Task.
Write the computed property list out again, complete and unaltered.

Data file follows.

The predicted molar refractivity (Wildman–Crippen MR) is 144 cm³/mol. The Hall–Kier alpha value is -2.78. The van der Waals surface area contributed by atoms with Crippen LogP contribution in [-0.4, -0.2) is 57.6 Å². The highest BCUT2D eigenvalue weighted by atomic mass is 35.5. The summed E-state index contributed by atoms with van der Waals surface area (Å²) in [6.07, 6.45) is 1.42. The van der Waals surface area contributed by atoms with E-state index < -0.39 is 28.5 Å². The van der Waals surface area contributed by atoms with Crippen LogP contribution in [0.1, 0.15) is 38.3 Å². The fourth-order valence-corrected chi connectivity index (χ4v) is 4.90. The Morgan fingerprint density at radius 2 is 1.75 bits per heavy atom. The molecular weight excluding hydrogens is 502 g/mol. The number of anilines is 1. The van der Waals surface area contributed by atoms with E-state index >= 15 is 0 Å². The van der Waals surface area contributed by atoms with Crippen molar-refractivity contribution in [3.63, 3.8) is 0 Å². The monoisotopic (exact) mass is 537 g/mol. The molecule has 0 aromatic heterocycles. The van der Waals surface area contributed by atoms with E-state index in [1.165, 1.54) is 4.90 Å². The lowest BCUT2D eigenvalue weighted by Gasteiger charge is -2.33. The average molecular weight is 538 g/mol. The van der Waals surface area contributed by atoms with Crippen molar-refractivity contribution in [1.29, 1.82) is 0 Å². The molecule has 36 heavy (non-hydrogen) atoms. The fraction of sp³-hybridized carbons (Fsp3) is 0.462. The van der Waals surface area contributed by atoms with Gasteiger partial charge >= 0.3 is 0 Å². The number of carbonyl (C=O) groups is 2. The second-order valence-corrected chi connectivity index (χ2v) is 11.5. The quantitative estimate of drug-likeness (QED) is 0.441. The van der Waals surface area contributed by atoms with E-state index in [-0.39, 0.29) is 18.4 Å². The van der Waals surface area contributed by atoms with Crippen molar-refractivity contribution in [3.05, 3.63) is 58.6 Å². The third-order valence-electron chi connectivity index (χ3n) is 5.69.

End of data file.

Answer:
The predicted molar refractivity (Wildman–Crippen MR) is 144 cm³/mol. The Hall–Kier alpha value is -2.78. The van der Waals surface area contributed by atoms with Crippen LogP contribution in [-0.4, -0.2) is 57.6 Å². The highest BCUT2D eigenvalue weighted by atomic mass is 35.5. The summed E-state index contributed by atoms with van der Waals surface area (Å²) in [6.07, 6.45) is 1.42. The van der Waals surface area contributed by atoms with E-state index < -0.39 is 28.5 Å². The van der Waals surface area contributed by atoms with Crippen LogP contribution in [0.1, 0.15) is 38.3 Å². The fourth-order valence-corrected chi connectivity index (χ4v) is 4.90. The Morgan fingerprint density at radius 2 is 1.75 bits per heavy atom. The molecular weight excluding hydrogens is 502 g/mol. The number of anilines is 1. The van der Waals surface area contributed by atoms with E-state index >= 15 is 0 Å². The van der Waals surface area contributed by atoms with Crippen molar-refractivity contribution in [3.63, 3.8) is 0 Å². The monoisotopic (exact) mass is 537 g/mol. The molecule has 0 aromatic heterocycles. The van der Waals surface area contributed by atoms with E-state index in [1.165, 1.54) is 4.90 Å². The lowest BCUT2D eigenvalue weighted by Gasteiger charge is -2.33. The average molecular weight is 538 g/mol. The van der Waals surface area contributed by atoms with Crippen molar-refractivity contribution in [1.29, 1.82) is 0 Å². The molecule has 36 heavy (non-hydrogen) atoms. The fraction of sp³-hybridized carbons (Fsp3) is 0.462. The van der Waals surface area contributed by atoms with Gasteiger partial charge >= 0.3 is 0 Å². The number of carbonyl (C=O) groups is 2. The second-order valence-corrected chi connectivity index (χ2v) is 11.5. The quantitative estimate of drug-likeness (QED) is 0.441. The van der Waals surface area contributed by atoms with E-state index in [-0.39, 0.29) is 18.4 Å². The van der Waals surface area contributed by atoms with Crippen molar-refractivity contribution in [3.05, 3.63) is 58.6 Å². The third-order valence-electron chi connectivity index (χ3n) is 5.69.